The lady nodded.  "Well, I'm Beatrice and I work as the lollipop lady," she explained.  "I'll look forward to seeing you next week!"

The lady had kind eyes and something about her smile made Heather feel instantly better.  

Heather kept walking until she reached the shops.  Digging into the pocket of her jeans, she pulled out a fifty pence piece and decided to pop into the post office for some sweets.

The post office was bigger than the one in her old home town, and Heather felt a little bit disorientated as she stepped inside.  She found the pick 'n' mix sweets and began scooping some into a little paper bag, carefully counting in her head to make sure she didn't go over fifty pence worth.

"Delilah!"  A voice called, suddenly.  "Those new chews have arrived!"

Heather peeped from around the corner, to see two women, around her mum's age, opening a large box of chewy sweets.  

"I think we've got to taste-test them, don't you?"  One of them asked the other.

The lady Heather assumed was called Delilah was about to answer, when she spotted Heather.   "Hello," she smiled.  "Are you alright, there?"

Heather nodded and walked slowly to the counter.  "I'd just like to pay for these sweets, please," she said, putting the bag onto the counter, along with her fifty pence piece.

"Would you like to try one of these new chews, too?"  The other lady asked.  "They've just arrived!"

Heather blushed.  "I've spent all my money on the stuff in the bag..."

Delilah nodded.  "Okay.  I've not seen you, before!  And this is a small town, so we tend to get to know everyone.  I'm Delilah and this is Marie."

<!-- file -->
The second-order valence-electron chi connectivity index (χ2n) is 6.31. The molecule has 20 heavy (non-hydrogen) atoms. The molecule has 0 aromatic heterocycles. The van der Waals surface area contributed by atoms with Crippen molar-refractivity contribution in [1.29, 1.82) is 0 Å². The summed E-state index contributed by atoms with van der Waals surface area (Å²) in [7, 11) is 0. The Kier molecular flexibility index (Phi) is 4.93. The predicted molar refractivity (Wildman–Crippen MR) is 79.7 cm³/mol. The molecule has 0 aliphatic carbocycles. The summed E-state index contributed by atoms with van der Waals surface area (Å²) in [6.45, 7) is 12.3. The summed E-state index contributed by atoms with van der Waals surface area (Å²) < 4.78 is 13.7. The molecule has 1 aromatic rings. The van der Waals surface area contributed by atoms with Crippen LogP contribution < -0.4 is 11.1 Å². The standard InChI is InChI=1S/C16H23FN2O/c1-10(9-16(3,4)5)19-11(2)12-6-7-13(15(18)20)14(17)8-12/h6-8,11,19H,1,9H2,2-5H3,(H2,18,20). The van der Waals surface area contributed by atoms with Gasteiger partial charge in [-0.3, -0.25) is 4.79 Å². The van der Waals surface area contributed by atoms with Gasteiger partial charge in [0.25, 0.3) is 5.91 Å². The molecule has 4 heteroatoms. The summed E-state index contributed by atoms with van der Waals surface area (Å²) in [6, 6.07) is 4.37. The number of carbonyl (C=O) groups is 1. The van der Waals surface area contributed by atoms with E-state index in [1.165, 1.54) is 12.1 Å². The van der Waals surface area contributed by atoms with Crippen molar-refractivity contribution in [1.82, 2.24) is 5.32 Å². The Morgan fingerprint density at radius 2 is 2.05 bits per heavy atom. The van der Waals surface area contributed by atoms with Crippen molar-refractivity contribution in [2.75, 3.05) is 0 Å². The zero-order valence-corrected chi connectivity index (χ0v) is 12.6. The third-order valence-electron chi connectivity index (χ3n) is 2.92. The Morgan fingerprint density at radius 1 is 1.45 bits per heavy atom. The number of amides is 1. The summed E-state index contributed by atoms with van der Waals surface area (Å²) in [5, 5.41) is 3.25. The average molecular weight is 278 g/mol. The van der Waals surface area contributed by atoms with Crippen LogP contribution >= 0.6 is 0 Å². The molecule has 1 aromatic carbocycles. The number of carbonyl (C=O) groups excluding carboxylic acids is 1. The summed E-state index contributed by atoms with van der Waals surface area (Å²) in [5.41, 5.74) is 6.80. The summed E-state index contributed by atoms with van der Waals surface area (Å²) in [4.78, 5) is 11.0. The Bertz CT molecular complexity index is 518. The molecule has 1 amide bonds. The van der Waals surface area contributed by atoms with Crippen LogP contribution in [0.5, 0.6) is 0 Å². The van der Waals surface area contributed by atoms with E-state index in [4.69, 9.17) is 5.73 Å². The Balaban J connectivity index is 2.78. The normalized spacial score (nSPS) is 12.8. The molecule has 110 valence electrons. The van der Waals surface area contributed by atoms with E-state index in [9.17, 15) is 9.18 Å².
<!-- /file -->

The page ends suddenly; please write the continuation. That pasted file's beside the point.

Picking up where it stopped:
Heather smiled and gave them a little wave.  "I'm Heather," she explained.  "And I've just moved here, with my mum and brother."

"Welcome to town," Marie grinned.  "Is it very different to your old place?"

Heather chuckled.  "Actually, not as different as I thought..."

Delilah clapped her hands.  "Well, it's always nice to see a new face."  She took two chews out of the box and dropped them into Heather's bag of sweets.  "Consider those a welcoming gift," she laughed. "I hope you'll be happy, here."

Heather nodded.  "I think I will be," she said.

Marie smiled.  "Glad to hear it."  

Heather thanked the ladies and left the shop feeling brighter than she had all day.  On the way back home, she spotted the postman coming back up the road and she waved again.

Heather paused outside her new house.  There was a bush beneath the windowsill, with pretty little blue flowers, just beginning to bloom.  Heather smiled to herself.  Everything about the new house and the new town seemed so different, yet it was somehow just the same.  Different people, perhaps, but the same smiles.  New places to explore, but the same feeling of being exactly where you belong.

She opened the door and stepped inside.

"Home, sweet home."


Friday, 30 September 2016

How Do Fake Facebook Statuses Raise Awareness Of Cancer?!

Okay, okay.  I'm about to rant about something I've ranted about before, so bear with me, folks.  It's just, like all good action sequels, THIS TIME IT'S PERSONAL.

Every now and then, a "game" pops up on Facebook.  The purpose of this "game," is to confuse people by posting a status that is not true.  If someone likes or comments on that status, then HOORAY, you win at life (or something) and you get to send them a message explaining that the status was fake and now they have to post a fake status to see how many people they can drag into the "game."  And guess what, guys?  It's all to raise awareness of breast cancer (or another form of cancer, depending on the month...)!  So, you're never allowed to criticise this "game," despite the fact that it's about as entertaining and useful as filing your nails on a cheese grater and ending up shaving your fingers off.